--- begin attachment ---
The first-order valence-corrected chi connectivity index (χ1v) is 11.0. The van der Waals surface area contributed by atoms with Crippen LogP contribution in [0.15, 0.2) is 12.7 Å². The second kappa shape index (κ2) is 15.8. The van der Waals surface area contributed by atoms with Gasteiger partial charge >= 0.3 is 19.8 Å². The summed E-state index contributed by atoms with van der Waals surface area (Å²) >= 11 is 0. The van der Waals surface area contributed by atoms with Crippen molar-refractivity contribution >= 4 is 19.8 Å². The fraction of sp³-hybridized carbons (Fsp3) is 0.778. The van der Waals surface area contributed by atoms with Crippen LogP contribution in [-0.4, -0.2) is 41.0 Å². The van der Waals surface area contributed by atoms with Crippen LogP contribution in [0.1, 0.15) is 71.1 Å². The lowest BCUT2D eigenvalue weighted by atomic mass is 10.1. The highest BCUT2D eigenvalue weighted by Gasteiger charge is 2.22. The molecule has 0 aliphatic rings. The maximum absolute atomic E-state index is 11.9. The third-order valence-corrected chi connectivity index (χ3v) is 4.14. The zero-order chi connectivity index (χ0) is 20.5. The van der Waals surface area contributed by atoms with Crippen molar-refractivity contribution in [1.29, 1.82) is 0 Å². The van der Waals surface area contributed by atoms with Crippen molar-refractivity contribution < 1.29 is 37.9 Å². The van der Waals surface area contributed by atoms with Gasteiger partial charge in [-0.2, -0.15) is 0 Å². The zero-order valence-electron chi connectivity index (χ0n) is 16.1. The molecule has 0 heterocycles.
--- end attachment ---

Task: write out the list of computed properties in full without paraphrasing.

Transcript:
The first-order valence-corrected chi connectivity index (χ1v) is 11.0. The van der Waals surface area contributed by atoms with Crippen LogP contribution in [0.15, 0.2) is 12.7 Å². The second kappa shape index (κ2) is 15.8. The van der Waals surface area contributed by atoms with Gasteiger partial charge >= 0.3 is 19.8 Å². The summed E-state index contributed by atoms with van der Waals surface area (Å²) >= 11 is 0. The van der Waals surface area contributed by atoms with Crippen molar-refractivity contribution >= 4 is 19.8 Å². The fraction of sp³-hybridized carbons (Fsp3) is 0.778. The van der Waals surface area contributed by atoms with Crippen LogP contribution in [-0.4, -0.2) is 41.0 Å². The van der Waals surface area contributed by atoms with Crippen LogP contribution in [0.1, 0.15) is 71.1 Å². The lowest BCUT2D eigenvalue weighted by atomic mass is 10.1. The highest BCUT2D eigenvalue weighted by Gasteiger charge is 2.22. The molecule has 0 aliphatic rings. The maximum absolute atomic E-state index is 11.9. The third-order valence-corrected chi connectivity index (χ3v) is 4.14. The zero-order chi connectivity index (χ0) is 20.5. The van der Waals surface area contributed by atoms with Crippen molar-refractivity contribution in [1.29, 1.82) is 0 Å². The van der Waals surface area contributed by atoms with Crippen molar-refractivity contribution < 1.29 is 37.9 Å². The van der Waals surface area contributed by atoms with Gasteiger partial charge in [-0.2, -0.15) is 0 Å². The zero-order valence-electron chi connectivity index (χ0n) is 16.1. The molecule has 0 heterocycles.